With each new version of Android, Google brings new and useful features to its phone operating system, but it seems no-one feels pressured to update their phones judging by new distribution stats released by Google.
According to the figures, the nine-month-old Android 9 Pie, Google's latest operating system, is only on 10.4% of all Android phones – in comparison its predecessor, Android 8 Oreo, is on 28.3%.
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In fact, Android 9 is on fewer devices than all Android versions newer than Android 4.4 KitKat, which came out in 2013, so people clearly aren't in a hurry to upgrade their phones.
Most new phones, such as the Samsung Galaxy S10 and Huawei P30, use the newer operating system, but people often wait on buying these high-end handsets for a while until they're more affordable, which could explain why fewer handsets run Android 9, especially as older phones often take a while to be updated by their makers.
How does this compare to iOS?
The newest Apple OS, iOS 12, was released in September 2018 – and according to the Apple support website, as of February 2019, 80% of iPhones and iPads run on the newer operating system, which is a wildly different figure from the 10% of Android phones which use its newest OS.
Despite Apple's newest OS being used on a much bigger portion of its devices than Google's newest Android version, that doesn't necessarily mean iOS 12 is more popular among users than Android 9 – according to statistics taken mid-way through 2018, Android phones make up 88% of the marketshare, compared to 11.9% for iOS, so in fact the number of phones using iOS 12 and Android 9 could be roughly even.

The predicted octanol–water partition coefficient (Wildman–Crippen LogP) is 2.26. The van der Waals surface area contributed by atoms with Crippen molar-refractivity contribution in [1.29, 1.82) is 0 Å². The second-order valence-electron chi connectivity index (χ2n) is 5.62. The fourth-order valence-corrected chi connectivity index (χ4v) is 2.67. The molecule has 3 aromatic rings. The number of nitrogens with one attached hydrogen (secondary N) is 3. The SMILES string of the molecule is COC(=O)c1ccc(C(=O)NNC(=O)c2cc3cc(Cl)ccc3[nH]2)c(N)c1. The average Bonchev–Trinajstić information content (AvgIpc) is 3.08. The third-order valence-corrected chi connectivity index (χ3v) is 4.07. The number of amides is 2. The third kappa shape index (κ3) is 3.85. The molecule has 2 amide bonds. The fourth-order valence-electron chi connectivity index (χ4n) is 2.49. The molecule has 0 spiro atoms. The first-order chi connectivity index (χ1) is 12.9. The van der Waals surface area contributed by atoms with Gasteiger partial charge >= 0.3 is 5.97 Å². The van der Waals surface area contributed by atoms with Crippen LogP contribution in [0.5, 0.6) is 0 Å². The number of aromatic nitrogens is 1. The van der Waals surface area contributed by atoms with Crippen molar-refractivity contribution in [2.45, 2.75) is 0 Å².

Why does no-one use Android 9?
Android phones don't always notify users when a new upgrade is available, unlike iOS products, so many Android users may not know about, or feel the need to explore, OS upgrades – this could explain the lower uptake rates. Plus, as noted manufacturers aren't always quick to bring updates to their handsets.
It's also worth considering that the step up to Android 9 from Android 8 isn't a huge one, with the biggest changes being an aesthetic change as well as adaptive brightness and battery use, which not all Android users might find useful or worth the time taken to upgrade.
However, judging by the fact that 0.3% of Android phones still run Android Gingerbread, from 2010, not all Android users feel the need to upgrade regularly at all, so perhaps the phone industry's emphasis on yearly upgrades doesn't necessarily reflect consumer demand for newer and better operating systems.